Question: What Are the Elements of Art?
The elements of art are sort of like atoms in that both serve as "building blocks." You know that atoms combine and form other things, right? Sometimes they'll casually make a simple molecule, as when hydrogen and oxygen form water (H2O). If hydrogen and oxygen take a more aggressive career path and bring carbon along as a co-worker, together they might form something more complex, like a molecule of sucrose (C12H22O11).
A similar activity happens when the elements of art are combined. Instead of hydrogen, oxygen, carbon, etc., in art you've got:
Artists manipulate these seven elements, mix them in with principles of design and compose a piece of art. Not every work has every last one of these elements contained within it, but there are always at least two present.
For example, a sculptor, by default, has to have both form and space in a sculpture, because these elements are three-dimensional. They can also be made to appear in two-dimensional works through the use of perspective and shading.
Art would be sunk without line, sometimes known as "a moving point." While line isn't something found in nature, it is absolutely essential as a concept to depicting objects and symbols, and defining shapes.
Texture is another element, like form or space, that can be real (run your fingers over an Oriental rug, or hold an unglazed pot), created (think of van Gogh's lumpy, impasto-ed canvases) or implied (through clever use of shading).
Now, I will try not to leap up and down and pinwheel my arms in large, excited arcs over color, but, really -- it's often the whole point for us visual types. Show me a red spectrum, regardless of value (lightness or darkness), and my brain yells "Hallelujah!" Then, of course, there are all of those lovely, soothing blues... oh! And green -- he color of nature and the renewal of life. There have got to be at least 84,000 tints and tones of green. And, yellow! My goodness, I do love a sunny yellow. Not a sickly-looking "Whoa! Hey, you should get your liver function tested, buddy" shade of yellow, mind you, but...what? Sorry. What was the other part of the question?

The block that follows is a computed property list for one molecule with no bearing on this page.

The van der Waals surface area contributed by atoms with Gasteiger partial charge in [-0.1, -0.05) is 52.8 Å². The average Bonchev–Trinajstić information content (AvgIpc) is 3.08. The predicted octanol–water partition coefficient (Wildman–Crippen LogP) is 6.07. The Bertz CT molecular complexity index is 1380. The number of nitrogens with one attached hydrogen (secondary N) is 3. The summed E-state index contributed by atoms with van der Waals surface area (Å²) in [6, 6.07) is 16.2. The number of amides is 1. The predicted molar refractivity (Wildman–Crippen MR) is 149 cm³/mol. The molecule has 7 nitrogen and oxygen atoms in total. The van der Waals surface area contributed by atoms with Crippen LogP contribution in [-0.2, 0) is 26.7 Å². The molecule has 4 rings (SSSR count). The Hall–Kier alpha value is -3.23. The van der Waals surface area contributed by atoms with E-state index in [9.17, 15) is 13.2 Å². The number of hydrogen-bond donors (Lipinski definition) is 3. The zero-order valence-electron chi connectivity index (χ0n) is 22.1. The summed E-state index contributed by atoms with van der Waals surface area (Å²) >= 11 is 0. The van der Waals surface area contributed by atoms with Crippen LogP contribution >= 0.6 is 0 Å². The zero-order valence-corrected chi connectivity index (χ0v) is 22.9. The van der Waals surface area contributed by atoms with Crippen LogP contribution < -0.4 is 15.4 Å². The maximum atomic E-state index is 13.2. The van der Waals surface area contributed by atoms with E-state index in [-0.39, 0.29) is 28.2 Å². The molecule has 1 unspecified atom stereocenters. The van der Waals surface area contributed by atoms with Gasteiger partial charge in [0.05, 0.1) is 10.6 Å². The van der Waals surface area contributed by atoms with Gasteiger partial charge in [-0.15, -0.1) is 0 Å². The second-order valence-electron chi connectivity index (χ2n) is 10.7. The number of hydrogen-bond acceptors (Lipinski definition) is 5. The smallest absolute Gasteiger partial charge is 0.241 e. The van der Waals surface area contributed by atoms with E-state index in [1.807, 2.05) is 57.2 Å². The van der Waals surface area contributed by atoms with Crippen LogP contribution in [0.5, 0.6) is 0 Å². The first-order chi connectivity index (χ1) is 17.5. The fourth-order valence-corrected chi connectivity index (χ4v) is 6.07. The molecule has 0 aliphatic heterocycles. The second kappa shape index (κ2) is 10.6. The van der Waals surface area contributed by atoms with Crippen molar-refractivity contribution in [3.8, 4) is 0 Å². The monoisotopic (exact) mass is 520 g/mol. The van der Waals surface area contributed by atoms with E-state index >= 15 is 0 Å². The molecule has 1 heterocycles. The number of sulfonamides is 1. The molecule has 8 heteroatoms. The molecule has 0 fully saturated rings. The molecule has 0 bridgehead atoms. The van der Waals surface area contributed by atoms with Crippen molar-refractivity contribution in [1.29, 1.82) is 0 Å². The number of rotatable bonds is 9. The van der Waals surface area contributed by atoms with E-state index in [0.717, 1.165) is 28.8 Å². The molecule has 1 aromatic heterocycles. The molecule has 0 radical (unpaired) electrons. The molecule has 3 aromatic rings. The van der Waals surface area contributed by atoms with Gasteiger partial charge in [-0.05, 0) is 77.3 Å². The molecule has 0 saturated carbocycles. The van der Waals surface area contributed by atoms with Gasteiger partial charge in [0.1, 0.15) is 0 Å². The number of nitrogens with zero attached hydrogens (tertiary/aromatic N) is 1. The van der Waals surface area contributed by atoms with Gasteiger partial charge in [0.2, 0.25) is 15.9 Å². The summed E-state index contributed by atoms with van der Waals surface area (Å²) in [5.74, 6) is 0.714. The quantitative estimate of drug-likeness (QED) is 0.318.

Question: Why Are the Elements of Art Important?
Right. The elements of art are important for several reasons. First, and most importantly, a person can't create art without utilizing at least a few of them. No elements, no art -- end of story. And we wouldn't even be talking about any of this, would we?
Secondly, knowing what the elements of art are enables us to (1) describe what an artist has done, (2) analyze what is going on in a particular piece and (3) communicate our thoughts and findings using a common language.
Musicians can talk about the key of "A," and they all know it means "a pitch relating to 440 oscillations per second of vibration." Mathematicians may use the very basic word "algorithm" and feel confident that most people know they mean "a step-by-step procedure for carrying out computation." Botanists world-wide will employ the name "rosa rugosa," rather than the much longer "that old-fashioned shrub rose - you know, the one that leaves hips in the fall - with the five-petaled flowers that can be yellow, white, red or pink." These are all specific examples of a common language coming in handy for intelligent (and shortened) discourse.
So it is with the elements of art. Once you know what the elements are, you can trot them out, time after time, and never put a wrong foot forward in the Art World.
Does your instructor want you to write a few words and/or pages on a painting of your choice? Choose wisely, and then wax euphoric on form, lines and color.
Have you found an unidentified work in your great-aunt's attic/toolshed/outhouse? It is helpful, when describing the piece to someone who may be able to supply you with further information, to throw in some of the piece's elements of art along with: "It's an etching. It's on paper."
Stumped for conversation at a gallery show? Try "The artist's use of ________ (insert element here) is interesting." This is a much safer course than attempting to psychoanalyze the artist (after all, you may be standing in a clump of people that includes his or her mother) or using words which leave you a bit uncertain of exact meanings and/or pronunciations.
See? The elements of art are both fun and useful. Remember: line, shape, form, space, texture, value and color. Knowing these elements will allow you to analyze, appreciate, write and chat about art, as well as being of help should you create art yourself.